Fiji's military ruler announced on Tuesday that he will call elections in 2010 to restore parliamentary rule in the coup-prone South Pacific country.
Armed forces chief Commodore Frank Bainimarama, who installed himself as prime minister after ousting the elected government on December 5, issued a statement setting out a timetable for the country to return to democratic rule.
"Under this roadmap Fiji will be ready for a general election and a full restoration of parliamentary democracy in 2010," Bainimarama said.
The plan takes into account the need to restore Fiji's poorly performing economy and stabilise government finances, and reflects the military's "aspiration" to remove corruption from government, Bainimarama said.
Bainimarama installed what he said was an interim government after the military seized power from Prime Minister Laisenia Qarase in a bloodless coup.
Bainimarama said he was compelled to act against the government because corruption had flourished under Qarase, and because of proposed laws that would grant pardons to plotters in a 2000 coup and hand lucrative land rights to indigenous Fijians at the expense of the large ethnic Indian minority.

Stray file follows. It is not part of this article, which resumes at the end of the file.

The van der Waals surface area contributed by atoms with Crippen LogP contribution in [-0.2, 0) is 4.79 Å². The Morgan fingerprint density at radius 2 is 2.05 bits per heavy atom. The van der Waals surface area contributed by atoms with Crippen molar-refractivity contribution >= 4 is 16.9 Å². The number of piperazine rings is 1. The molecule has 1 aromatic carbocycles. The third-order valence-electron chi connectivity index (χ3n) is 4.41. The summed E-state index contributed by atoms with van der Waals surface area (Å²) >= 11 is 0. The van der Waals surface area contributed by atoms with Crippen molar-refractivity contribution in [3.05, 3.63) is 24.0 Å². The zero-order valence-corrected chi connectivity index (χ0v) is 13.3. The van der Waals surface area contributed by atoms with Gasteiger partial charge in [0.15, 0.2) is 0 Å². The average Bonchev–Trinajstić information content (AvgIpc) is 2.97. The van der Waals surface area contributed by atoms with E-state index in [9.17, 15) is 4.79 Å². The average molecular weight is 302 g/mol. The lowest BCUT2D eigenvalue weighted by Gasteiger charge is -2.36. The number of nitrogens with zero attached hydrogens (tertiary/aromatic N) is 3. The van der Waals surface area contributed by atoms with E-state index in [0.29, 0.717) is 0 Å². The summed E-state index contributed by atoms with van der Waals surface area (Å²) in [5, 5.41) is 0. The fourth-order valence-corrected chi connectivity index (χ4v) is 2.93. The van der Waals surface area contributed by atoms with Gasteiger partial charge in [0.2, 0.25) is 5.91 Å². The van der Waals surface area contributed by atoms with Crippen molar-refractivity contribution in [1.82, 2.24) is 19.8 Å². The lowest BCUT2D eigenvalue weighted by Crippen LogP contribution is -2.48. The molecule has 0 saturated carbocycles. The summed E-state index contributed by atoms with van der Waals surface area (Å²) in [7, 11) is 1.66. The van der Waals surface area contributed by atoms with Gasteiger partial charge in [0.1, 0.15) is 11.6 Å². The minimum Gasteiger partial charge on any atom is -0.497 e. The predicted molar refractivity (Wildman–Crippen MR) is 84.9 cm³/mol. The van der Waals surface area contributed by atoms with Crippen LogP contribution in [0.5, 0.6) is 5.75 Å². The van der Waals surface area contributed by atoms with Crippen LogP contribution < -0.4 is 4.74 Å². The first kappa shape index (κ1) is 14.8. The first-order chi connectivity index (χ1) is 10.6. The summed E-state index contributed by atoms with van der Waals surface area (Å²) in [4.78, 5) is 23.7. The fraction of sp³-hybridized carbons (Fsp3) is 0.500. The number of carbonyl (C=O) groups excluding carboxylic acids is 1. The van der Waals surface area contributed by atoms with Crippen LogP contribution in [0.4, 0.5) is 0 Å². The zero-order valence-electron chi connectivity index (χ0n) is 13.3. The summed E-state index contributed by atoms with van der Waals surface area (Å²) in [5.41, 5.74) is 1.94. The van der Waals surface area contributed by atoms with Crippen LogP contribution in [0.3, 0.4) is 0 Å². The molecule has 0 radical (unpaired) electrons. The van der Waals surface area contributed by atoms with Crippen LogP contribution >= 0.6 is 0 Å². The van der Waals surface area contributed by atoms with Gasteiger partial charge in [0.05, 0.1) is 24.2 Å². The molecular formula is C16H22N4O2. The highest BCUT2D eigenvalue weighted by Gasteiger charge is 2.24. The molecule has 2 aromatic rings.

Bainimarama has said he plans to restore democracy through elections, but has not previously set a timeframe.
The announcement came a day after a Pacific Islands' Forum report called for elections in 18 months to two years to restore democracy.
In the report to the region's 16-member forum, an "eminent persons group" of four respected regional figures described the December 5 military coup as "unconstitutional and unacceptable," called for Bainimarama to step down as prime minister and for Fiji's troops to return to their barracks.
Bainimarama ignored the report Tuesday, instead setting out a "roadmap" for reforming the nation's election system over the three years ahead of the 2010 election.
The steps included holding a national census this year to provide accurate information to redraw the nation's electoral boundaries to reflect population changes since the last census in 1996.
There was significant migration from Fiji by its ethnic Indian minority following a coup by Fijian nationalists in May 2000 — the third putsch since 1987.
Fiji has now had four coups. Bainimarama said the new electoral system will ensure that all votes cast are equal, and will abolish the "race-based" election system which requires that indigenous Fijians vote for Fijian candidates, ethnic Indians for Indian candidates and "others" for a third group of candidates.
"In particular, we want to rid the Constitution of provisions that facilitate and exacerbate the politics of race," Bainimarama said.
"After three years the country's economy and government finances will have recovered fully to be able to fund .... a general election in Fiji," he said.